Waiter! There's a VLA in my C!

Real world ayekat has chosen to pass on some of his knowledge to the microtechnics and electricity people on his daily living site. Mostly this consists of annoying some poor students with elaborated in-depth facts about the beauty of Unix and the C programming language.

While it might sound like a rather doable job, one never ceases to learn new things. Or as for this matter: one never ceases to encounter the ugly sides in the things one so loves and cherishes.

In my case it was a simple sequence of code that I thought would never compile — and the moment it did, I feared I would not be on good terms with it:

        int n;
        scanf("%d", &n);
        int array[n];

-Wall!

-Wextra! -pedantic! man gcc! -WHowCanThisNotThrowAWarning

Variable Length Arrays

What is happening? Obviously the array is allocated at runtime, yet it doesn't seem to require a manual free afterwards. And indeed, a quick test program confirmed my assumption: it is allocated on the stack.

That doesn't seem to be that much of black magick. After all, alloca — while non-standard — is also used to allocate memory on the stack, and apparently it is just C99 notation for

        int n, *array;

        scanf("%d", &n);
        array = alloca(n * sizeof(int));

So why do I react so allergic to those VLAs?

First, I do program in C99, but I tend to put all variable declarations at the top of the functions. That may be a relic from the C89 times, but for me, this also makes it easier to comprehend what is happening on the stack; I don't like random variable declarations popping up in the middle of the code (and to all people arguing about keeping variable declarations as local as possible: they are local to the function — if you argue with "but for longer functions", modularise your bloody code).

VLAs mess around with my mental picture of what's happening, because a variable declaration depends on executed code (the alloca way makes it clearer, while keeping the same functionality).

As for a technical reason: again, it is allocated on the stack, and the stack has a limited size, and all you can do is sit there and watch and pray… and subsequently enter Damnation:

RETURN VALUE

The alloca() function returns a pointer to the beginning of the allocated space. If the allocation causes stack overflow, program behavior is undefined.

Undefined.

Try entering 192837465647382910 to the above program and watch the World burn. This is no longer some non-standard, unsafe technique — it is now some standard, unsafe technique. And to make matters worse, the abovementioned students use a two-dimensional VLA to store image data on the stack.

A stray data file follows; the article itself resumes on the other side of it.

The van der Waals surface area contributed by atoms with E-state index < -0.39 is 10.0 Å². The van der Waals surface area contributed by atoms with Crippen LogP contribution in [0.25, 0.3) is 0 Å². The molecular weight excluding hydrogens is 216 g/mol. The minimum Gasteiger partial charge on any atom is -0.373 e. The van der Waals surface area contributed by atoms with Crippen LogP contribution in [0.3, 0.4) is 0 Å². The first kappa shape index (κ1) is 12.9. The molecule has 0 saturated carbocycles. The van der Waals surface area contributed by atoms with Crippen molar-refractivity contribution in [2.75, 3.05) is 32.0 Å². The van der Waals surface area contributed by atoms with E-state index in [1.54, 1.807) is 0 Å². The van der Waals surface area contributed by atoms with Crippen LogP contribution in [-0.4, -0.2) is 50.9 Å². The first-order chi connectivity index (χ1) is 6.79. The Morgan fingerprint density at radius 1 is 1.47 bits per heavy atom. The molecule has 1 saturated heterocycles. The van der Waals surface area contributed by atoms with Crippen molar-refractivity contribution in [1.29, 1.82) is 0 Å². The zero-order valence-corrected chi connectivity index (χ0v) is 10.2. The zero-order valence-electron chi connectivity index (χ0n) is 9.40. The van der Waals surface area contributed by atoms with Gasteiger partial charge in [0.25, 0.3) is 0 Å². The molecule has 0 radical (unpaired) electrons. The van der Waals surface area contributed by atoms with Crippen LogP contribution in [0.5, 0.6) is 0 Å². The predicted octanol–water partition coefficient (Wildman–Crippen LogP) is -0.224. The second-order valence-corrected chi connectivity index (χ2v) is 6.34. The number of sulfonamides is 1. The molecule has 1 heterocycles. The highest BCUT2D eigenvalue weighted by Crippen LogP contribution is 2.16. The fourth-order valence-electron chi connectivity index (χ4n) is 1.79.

What could possibly go wrong…

The Rabbit Hole

As stated above, the students use two-dimensional arrays. So while messing around with those VLAs, I stumbled over another peculiarity in the C language.

void do_something(int width, int height, int **array);

// ...

        int array[w][h];
        do_something(w, h, array);

Now let's see what interesting things gcc has to say about this:

warning: passing argument 3 of ‘do_something’ from incompatible pointer type [-Wincompatible-pointer-types]
  do_something(w, h, array);
                     ^
note: expected ‘int **’ but argument is of type ‘int (*)[(sizetype)(a)]’
 void do_something(int width, int height, int **array);
      ^

So apparently a 2D array is not the same thing as **, fine — but what in the name of the Seven Hells is an int (*)[(sizetype)(a)]?

Multi-Dimensional Arrays

This might seem pretty logic, but I've nevertheless managed to write programs in C for about 8 years without paying proper attention to the subtle differences between pointers and arrays; I knew that if they were statically allocated, the program would handle them differently for sizeof, yet I failed to grasp the exact reason for that — and subsequently also what so radically separates multi-dimensional arrays from pointers.

Yet, if we look at how they are stored in memory, it makes perfect sense: a 2D array is not simply a 1D array of 1D arrays, but rather like one big 1D array that has been cut into n pieces. We can't just put classical "double-pointers" there (think about pointer arithmetics violently blowing up and cities burning and people dying and the air stinking and everything being really, really bad).

So how can we reference a 2D array?

        int a[3][4];
        int **p;
        p = a;      // OK

                    // ... or no, wait - no, actually: BOOM!

Not like this.

Let us have another look at that bizarre int (*)[(sizetype)(a)]. It resembles a function pointer, yet that would make no sense. And it isn't, anyway.

It is simply a notation. The (*) indicates that it is a pointer to something, and the brackets to the right indicate that the "something" is an array of size a. Consequently, a 2D array is like a 1D array of some "units", where each unit has a size of a. And sizetype is simply gcc's way of telling us that it expects a type that can be used to indicate a size — might be an int, a size_t, or something alike.

So we would need to write this instead:

        int a[3][4];
        int (*p)[4];
        p = a;      // yay!

a[3][4] is a array of three 4-element units. (*p)[4] is a pointer to the first element in an array of 4-element units (not an array of arrays) and the notation suddenly starts to make "sense", or whatever you would call that for some weird C notation.

Equally, a function would need to be declared like this:

void do_something(int width, int height, int (*array)[height]);

// or with some "sugar":
void do_something(int width, int height, int array[][height]);

// or with even MORE "sugar":
void do_something(int width, int height, int array[width][height]);

Science! Source: Tech Talk About C99 — What Are Variable Length Arrays?

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2017